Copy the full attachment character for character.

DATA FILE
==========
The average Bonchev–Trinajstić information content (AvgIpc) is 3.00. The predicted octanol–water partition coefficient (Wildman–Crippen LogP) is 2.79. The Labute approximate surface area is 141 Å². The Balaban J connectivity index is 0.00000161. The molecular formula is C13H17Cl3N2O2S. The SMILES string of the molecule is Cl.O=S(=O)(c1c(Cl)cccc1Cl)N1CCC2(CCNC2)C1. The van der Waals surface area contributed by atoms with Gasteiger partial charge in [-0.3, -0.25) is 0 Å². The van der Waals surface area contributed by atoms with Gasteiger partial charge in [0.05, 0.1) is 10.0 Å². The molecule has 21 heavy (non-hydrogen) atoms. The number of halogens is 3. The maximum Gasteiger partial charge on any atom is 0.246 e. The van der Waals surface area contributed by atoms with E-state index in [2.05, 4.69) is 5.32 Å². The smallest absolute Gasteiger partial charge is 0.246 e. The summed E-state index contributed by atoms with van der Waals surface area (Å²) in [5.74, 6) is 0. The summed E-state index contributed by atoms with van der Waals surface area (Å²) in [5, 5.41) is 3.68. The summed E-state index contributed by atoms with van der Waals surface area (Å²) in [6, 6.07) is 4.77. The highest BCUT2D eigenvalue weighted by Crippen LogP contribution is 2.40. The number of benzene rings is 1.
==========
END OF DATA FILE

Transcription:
The average Bonchev–Trinajstić information content (AvgIpc) is 3.00. The predicted octanol–water partition coefficient (Wildman–Crippen LogP) is 2.79. The Labute approximate surface area is 141 Å². The Balaban J connectivity index is 0.00000161. The molecular formula is C13H17Cl3N2O2S. The SMILES string of the molecule is Cl.O=S(=O)(c1c(Cl)cccc1Cl)N1CCC2(CCNC2)C1. The van der Waals surface area contributed by atoms with Gasteiger partial charge in [-0.3, -0.25) is 0 Å². The van der Waals surface area contributed by atoms with Gasteiger partial charge in [0.05, 0.1) is 10.0 Å². The molecule has 21 heavy (non-hydrogen) atoms. The number of halogens is 3. The maximum Gasteiger partial charge on any atom is 0.246 e. The van der Waals surface area contributed by atoms with E-state index in [2.05, 4.69) is 5.32 Å². The smallest absolute Gasteiger partial charge is 0.246 e. The summed E-state index contributed by atoms with van der Waals surface area (Å²) in [5.74, 6) is 0. The summed E-state index contributed by atoms with van der Waals surface area (Å²) in [5, 5.41) is 3.68. The summed E-state index contributed by atoms with van der Waals surface area (Å²) in [6, 6.07) is 4.77. The highest BCUT2D eigenvalue weighted by Crippen LogP contribution is 2.40. The number of benzene rings is 1.